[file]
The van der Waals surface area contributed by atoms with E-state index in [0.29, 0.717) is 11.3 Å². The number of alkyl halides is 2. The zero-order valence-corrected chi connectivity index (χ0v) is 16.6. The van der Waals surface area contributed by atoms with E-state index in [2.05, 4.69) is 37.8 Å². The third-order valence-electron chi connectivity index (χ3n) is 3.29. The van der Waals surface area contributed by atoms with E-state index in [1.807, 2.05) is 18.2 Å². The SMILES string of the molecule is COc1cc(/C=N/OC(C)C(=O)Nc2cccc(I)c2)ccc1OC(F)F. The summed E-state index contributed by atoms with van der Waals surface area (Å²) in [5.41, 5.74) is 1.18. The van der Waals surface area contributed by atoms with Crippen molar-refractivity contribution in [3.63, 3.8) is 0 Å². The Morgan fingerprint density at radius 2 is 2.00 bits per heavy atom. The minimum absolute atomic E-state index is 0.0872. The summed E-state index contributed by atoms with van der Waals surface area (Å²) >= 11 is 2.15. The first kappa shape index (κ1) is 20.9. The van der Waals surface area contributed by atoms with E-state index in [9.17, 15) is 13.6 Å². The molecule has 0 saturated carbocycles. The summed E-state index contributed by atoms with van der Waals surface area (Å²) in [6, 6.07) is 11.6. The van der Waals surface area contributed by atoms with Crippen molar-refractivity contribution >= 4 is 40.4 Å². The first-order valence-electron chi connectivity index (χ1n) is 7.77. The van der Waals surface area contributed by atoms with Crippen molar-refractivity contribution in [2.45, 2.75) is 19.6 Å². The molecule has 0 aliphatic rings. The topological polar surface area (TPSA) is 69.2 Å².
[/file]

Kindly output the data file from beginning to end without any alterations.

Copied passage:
The van der Waals surface area contributed by atoms with E-state index in [0.29, 0.717) is 11.3 Å². The number of alkyl halides is 2. The zero-order valence-corrected chi connectivity index (χ0v) is 16.6. The van der Waals surface area contributed by atoms with E-state index in [2.05, 4.69) is 37.8 Å². The third-order valence-electron chi connectivity index (χ3n) is 3.29. The van der Waals surface area contributed by atoms with E-state index in [1.807, 2.05) is 18.2 Å². The SMILES string of the molecule is COc1cc(/C=N/OC(C)C(=O)Nc2cccc(I)c2)ccc1OC(F)F. The summed E-state index contributed by atoms with van der Waals surface area (Å²) in [5.41, 5.74) is 1.18. The van der Waals surface area contributed by atoms with Crippen molar-refractivity contribution in [3.63, 3.8) is 0 Å². The Morgan fingerprint density at radius 2 is 2.00 bits per heavy atom. The minimum absolute atomic E-state index is 0.0872. The summed E-state index contributed by atoms with van der Waals surface area (Å²) >= 11 is 2.15. The first kappa shape index (κ1) is 20.9. The van der Waals surface area contributed by atoms with E-state index in [9.17, 15) is 13.6 Å². The molecule has 0 saturated carbocycles. The summed E-state index contributed by atoms with van der Waals surface area (Å²) in [6, 6.07) is 11.6. The van der Waals surface area contributed by atoms with Crippen molar-refractivity contribution >= 4 is 40.4 Å². The first-order valence-electron chi connectivity index (χ1n) is 7.77. The van der Waals surface area contributed by atoms with Crippen molar-refractivity contribution in [2.45, 2.75) is 19.6 Å². The molecule has 0 aliphatic rings. The topological polar surface area (TPSA) is 69.2 Å².